Of course, this goes far beyond cancer. How often do we hide what truly bothers us, pushing aside what we really want to say or do because we are afraid of how others will react. I say, go for it! Speak about it. Be bold. You may find that you are less alone than you think, and you can laugh together rather than crying alone.
 
 
Tori Tomalia is many things: a mom, a wife, a theatre artist, a mediocre cook, a Buffy fan, a stinky cheese aficionado. She is also, unfortunately, a repeat visitor to Cancerland. Stay tuned for her continued adventures.You can follow her blog at "A Lil Lytnin' Strikes Lung Cancer".

 
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Anonymous

Member
0 Replies
Posted on
January 27, 2015

WANTED: Someone who will let me speak my mind about this terrible disease, without having to be brave or positive or sun-shiny. Someone who will let me blow off steam and rant, someone who will let me feel negative and speak my fears about what lies ahead.
 
DESPERATELY SEEKING: Someone who will let me say that I am scared about what might be. That this disease freaks the crap out of me. Someone who will let me not be tough for a few minutes, but break down and cry about my anxieties.
 

I may get some static for this post, but I think that there is too much pressure on cancer patients to stay upbeat and cheerful all the time, dancing through treatments and smiling during scans. "You can beat cancer with a positive attitude!" Bah, if only that were true, I wouldn't have lost so many friends to cancer. On the contrary, it is perfectly natural – even healthy – to allow yourself to imagine various possibilities of what could be. If you have ever watched children play, you would notice that they act out "scary" scenarios as a way of understanding the world. Virginia Koste tells a powerful story in her book Dramatic Play in Childhood: Rehearsal for Life, about two children pretending to drown in a swimming pool. Their mother was alarmed at first, wondering why they would play at something so terrifying. She came to realize that by acting this out, they were diffusing their fear, and working through what they would do in that situation.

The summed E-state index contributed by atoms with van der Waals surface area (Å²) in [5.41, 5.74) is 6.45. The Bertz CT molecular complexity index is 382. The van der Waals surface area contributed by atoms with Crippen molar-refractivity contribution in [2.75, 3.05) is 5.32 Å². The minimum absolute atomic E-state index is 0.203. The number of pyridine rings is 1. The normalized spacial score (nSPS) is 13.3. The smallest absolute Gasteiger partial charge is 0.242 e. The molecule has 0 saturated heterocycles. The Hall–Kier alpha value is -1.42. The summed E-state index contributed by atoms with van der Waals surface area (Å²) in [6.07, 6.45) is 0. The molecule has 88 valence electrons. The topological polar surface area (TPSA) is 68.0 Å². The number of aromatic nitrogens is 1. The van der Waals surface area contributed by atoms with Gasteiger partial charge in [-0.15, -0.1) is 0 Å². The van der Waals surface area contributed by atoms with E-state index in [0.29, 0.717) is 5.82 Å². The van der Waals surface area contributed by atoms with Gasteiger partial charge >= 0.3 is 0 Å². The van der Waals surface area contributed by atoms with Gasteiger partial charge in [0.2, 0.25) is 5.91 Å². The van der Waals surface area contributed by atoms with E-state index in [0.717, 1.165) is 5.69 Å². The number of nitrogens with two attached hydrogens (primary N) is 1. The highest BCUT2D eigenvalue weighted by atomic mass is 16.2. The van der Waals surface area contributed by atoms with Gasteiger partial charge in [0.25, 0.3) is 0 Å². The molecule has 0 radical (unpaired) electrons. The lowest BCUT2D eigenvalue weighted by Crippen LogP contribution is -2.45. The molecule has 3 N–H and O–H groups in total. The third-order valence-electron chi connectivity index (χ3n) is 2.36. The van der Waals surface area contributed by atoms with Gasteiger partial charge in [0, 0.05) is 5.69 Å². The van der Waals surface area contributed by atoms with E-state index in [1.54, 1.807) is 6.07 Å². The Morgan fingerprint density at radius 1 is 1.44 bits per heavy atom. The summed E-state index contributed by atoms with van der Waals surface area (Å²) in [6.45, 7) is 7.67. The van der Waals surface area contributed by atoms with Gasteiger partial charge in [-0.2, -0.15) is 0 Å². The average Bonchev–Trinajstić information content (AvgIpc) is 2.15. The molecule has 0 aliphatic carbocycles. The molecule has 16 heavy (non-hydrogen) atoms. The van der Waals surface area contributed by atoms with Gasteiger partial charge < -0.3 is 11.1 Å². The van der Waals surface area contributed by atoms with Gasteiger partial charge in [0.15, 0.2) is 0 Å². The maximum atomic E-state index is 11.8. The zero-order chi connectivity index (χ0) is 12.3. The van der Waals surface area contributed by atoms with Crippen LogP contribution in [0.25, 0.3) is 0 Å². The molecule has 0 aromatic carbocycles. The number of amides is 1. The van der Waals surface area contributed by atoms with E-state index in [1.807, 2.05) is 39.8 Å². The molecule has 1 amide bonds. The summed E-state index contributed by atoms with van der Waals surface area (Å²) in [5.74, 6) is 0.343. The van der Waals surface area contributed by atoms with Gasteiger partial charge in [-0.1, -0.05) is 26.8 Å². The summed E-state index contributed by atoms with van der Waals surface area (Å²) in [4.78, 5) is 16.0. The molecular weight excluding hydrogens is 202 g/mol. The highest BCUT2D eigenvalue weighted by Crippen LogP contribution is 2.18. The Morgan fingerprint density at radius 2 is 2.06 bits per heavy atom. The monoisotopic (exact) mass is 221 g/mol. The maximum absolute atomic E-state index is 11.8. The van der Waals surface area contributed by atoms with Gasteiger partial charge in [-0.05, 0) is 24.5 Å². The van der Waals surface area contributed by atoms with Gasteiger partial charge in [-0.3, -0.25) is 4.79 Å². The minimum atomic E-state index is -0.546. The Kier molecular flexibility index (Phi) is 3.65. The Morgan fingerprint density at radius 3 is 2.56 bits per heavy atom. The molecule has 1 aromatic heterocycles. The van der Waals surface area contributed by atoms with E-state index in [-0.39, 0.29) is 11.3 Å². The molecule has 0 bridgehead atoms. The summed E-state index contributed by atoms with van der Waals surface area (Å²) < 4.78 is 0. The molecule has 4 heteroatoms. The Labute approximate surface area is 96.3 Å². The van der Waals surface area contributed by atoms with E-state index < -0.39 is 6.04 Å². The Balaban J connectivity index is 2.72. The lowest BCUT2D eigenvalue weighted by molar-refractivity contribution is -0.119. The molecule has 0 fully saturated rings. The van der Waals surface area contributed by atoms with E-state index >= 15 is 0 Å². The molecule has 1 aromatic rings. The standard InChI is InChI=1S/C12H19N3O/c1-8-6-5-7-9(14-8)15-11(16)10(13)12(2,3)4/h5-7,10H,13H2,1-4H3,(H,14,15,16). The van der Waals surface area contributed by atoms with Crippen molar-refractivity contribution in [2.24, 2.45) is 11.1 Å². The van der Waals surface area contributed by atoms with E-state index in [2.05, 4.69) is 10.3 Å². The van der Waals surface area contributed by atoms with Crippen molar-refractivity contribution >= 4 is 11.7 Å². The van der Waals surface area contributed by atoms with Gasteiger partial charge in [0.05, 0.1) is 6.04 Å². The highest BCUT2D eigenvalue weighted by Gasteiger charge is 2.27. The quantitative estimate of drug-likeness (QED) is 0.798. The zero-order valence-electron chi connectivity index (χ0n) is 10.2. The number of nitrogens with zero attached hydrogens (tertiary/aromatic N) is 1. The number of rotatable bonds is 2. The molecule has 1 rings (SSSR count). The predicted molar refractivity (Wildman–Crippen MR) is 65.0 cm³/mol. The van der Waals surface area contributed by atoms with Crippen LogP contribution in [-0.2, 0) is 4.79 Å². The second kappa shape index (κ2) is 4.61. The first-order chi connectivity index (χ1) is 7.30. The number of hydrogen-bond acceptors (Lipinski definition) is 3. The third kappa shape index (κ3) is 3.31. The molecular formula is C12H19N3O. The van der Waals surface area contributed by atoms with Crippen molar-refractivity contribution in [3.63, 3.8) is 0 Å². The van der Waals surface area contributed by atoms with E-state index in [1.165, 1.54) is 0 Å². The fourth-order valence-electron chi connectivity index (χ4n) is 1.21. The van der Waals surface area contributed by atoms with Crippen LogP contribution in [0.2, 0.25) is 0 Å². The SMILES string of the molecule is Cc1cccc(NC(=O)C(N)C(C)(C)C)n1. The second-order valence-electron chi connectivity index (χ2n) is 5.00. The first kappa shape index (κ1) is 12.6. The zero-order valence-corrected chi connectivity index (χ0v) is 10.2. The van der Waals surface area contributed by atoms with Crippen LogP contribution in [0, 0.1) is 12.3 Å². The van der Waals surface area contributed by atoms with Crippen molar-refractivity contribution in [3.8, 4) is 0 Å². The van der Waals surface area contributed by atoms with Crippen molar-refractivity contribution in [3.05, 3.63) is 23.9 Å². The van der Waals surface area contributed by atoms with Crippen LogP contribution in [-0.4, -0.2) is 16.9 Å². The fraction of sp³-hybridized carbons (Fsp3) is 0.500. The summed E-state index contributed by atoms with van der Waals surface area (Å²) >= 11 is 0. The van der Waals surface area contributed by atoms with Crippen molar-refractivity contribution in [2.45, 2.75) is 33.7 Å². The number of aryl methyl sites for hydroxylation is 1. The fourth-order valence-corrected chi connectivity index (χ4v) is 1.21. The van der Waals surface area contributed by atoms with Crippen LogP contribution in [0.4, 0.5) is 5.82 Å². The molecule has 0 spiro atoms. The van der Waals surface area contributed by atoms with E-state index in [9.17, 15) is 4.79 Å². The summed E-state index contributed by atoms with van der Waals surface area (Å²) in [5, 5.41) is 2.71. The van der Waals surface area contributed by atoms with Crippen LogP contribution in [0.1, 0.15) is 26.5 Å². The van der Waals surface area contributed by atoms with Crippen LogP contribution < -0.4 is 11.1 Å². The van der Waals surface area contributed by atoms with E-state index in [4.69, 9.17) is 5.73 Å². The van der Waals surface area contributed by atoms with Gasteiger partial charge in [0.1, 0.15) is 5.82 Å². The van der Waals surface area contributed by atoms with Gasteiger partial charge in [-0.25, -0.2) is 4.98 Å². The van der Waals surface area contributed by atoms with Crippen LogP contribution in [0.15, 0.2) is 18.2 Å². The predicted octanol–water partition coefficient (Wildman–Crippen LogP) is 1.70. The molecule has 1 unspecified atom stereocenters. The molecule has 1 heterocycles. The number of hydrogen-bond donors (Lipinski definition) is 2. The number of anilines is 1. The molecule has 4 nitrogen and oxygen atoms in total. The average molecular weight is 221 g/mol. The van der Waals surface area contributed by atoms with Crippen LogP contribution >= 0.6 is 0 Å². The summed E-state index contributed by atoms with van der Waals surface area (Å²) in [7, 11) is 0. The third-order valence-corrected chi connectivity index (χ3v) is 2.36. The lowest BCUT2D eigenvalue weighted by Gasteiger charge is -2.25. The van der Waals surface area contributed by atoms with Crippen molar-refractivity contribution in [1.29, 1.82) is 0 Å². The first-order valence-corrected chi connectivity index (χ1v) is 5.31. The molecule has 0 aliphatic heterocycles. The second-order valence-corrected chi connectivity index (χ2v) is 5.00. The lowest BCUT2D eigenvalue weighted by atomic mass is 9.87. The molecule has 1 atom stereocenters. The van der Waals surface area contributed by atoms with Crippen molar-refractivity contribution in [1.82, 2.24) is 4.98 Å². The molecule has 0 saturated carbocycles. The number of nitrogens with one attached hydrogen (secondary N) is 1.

Few adults play-act these kind of scenarios as expressively as children, but we still run through them in our minds. How many times have you mentally rehearsed a difficult conversation before having it? How often have you played out "what if" scenarios in your mind? We instinctively know that these rehearsals help us feel ready to deal with challenging situations.
 
I understand the impetus from well-meaning friends who interrupt with "don’t say that, just stay positive!" when you talk about fears of what may come to pass in your cancer treatment, but they don't seem to understand that speaking about these anxieties is a means of release. The patient ends up feeling like she has to act happy and fine all the time, and stifles the desperate need to talk through all of this. Unfortunately, oftentimes caregivers feel the same responsibility to put on a happy face around their loved one with cancer, lest they bring him down or pierce the bubble of positivity. It ends up becoming a farce-like scenario you might read in a "Missed Connections" ad, where both people are looking for the same thing and don't realize that it is right in front of them.
 
As I mentioned in "Dedicated to the Caregivers" I have a phenomenal caregiver for a husband. And while he is often the one who brings me up when I'm feeling blue, I cherish the conversations we have where we let each other know how f---ing terrifying this is. In fact, one of my favorite memories happened a few months after my diagnosis, when it had finally all sunk in. By this time, we had cried rivers of tears and we were starting to accept our new cancer landscape, coming to grips with how totally bizarre and surreal our lives were now. We were talking with a friend about my diagnosis, and the friend said,